The Bishop said to challenge this, the religious groups are working on a petition seeking the removal of judges.
“We are wondering what is wrong with the judiciary. They started with ruling on same-sex marriage and now this issue of legalizing prostitution,” Ndeda responded.
Adding that, “ We as the religious group do not support that, it is immoral, and we will petition Judicial Service Commission for the removal of judges pushing for that,”
Ndeda said at the moment some streets have been taken over by sex workers, thus allowing the trade will make things change from bad to worse.
Renowned advocate Charles Kanjama argues that the proposal arises from a largely liberal view of human rights, a largely transactional view of marriage, and a mainly process-driven perspective of moral & cultural values.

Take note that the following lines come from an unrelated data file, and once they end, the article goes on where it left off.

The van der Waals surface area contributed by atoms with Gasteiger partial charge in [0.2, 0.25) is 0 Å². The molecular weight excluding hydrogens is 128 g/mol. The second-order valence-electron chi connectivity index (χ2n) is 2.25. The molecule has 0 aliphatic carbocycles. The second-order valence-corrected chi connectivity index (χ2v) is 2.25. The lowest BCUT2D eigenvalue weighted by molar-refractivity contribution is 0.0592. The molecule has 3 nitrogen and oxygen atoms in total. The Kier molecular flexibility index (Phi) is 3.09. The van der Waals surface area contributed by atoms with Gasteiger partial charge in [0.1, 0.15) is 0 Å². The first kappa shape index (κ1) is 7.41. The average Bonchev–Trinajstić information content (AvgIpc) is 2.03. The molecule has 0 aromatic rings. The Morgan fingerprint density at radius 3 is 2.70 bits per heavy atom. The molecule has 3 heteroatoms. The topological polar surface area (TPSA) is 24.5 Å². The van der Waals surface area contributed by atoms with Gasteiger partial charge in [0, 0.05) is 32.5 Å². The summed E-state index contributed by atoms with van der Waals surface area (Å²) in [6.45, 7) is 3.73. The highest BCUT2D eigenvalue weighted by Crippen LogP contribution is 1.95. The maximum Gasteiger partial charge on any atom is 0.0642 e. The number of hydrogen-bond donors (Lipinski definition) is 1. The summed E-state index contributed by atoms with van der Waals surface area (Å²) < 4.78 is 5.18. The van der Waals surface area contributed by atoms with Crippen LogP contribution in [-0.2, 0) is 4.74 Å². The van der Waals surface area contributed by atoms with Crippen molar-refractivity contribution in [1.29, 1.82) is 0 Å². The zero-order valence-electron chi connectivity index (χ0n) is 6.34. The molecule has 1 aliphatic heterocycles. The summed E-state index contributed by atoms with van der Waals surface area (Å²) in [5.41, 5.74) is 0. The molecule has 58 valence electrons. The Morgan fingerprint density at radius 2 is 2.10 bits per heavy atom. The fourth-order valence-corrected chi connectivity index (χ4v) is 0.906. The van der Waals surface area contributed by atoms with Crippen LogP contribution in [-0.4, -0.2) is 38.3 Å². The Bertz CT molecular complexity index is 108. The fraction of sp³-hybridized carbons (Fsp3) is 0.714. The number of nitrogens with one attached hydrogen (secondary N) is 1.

He observed that a more values-focused approach to human rights that embraces an essentialist view of marriage and respect for moral and cultural values is called for.
“Our approach should favour upholding moral and family values and upholding positive aspects of our culture. Just 15 days ago we were commemorating our national Culture Day,” he observed, adding, “Human rights have their course, but don’t you think we will see more young people drop out to indulge in sex work? There’s this notion of “I cannot work hard to earn peanuts while there’s an easy way to make money”. Additional reporting by Aloys Michael.